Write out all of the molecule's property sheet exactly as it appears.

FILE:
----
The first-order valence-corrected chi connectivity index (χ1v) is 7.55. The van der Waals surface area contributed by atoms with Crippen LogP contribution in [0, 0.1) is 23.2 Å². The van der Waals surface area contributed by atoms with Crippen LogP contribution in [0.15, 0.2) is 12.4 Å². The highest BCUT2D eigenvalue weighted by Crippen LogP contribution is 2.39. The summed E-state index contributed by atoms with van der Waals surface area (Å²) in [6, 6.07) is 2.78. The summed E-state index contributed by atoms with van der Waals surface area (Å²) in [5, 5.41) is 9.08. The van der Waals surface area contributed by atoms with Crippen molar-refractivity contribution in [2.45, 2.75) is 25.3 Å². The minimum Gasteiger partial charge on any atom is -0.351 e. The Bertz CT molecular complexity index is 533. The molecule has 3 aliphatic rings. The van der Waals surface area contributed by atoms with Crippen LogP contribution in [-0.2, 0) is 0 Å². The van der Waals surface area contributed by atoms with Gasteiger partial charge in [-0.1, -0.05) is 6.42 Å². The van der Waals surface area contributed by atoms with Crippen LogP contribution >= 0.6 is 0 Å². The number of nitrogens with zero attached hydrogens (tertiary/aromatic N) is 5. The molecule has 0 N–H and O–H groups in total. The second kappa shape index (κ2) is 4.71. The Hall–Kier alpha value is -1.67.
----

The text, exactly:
The first-order valence-corrected chi connectivity index (χ1v) is 7.55. The van der Waals surface area contributed by atoms with Crippen LogP contribution in [0, 0.1) is 23.2 Å². The van der Waals surface area contributed by atoms with Crippen LogP contribution in [0.15, 0.2) is 12.4 Å². The highest BCUT2D eigenvalue weighted by Crippen LogP contribution is 2.39. The summed E-state index contributed by atoms with van der Waals surface area (Å²) in [6, 6.07) is 2.78. The summed E-state index contributed by atoms with van der Waals surface area (Å²) in [5, 5.41) is 9.08. The van der Waals surface area contributed by atoms with Crippen molar-refractivity contribution in [2.45, 2.75) is 25.3 Å². The minimum Gasteiger partial charge on any atom is -0.351 e. The Bertz CT molecular complexity index is 533. The molecule has 3 aliphatic rings. The van der Waals surface area contributed by atoms with Crippen LogP contribution in [-0.2, 0) is 0 Å². The van der Waals surface area contributed by atoms with Gasteiger partial charge in [-0.1, -0.05) is 6.42 Å². The van der Waals surface area contributed by atoms with Crippen LogP contribution >= 0.6 is 0 Å². The number of nitrogens with zero attached hydrogens (tertiary/aromatic N) is 5. The molecule has 0 N–H and O–H groups in total. The second kappa shape index (κ2) is 4.71. The Hall–Kier alpha value is -1.67.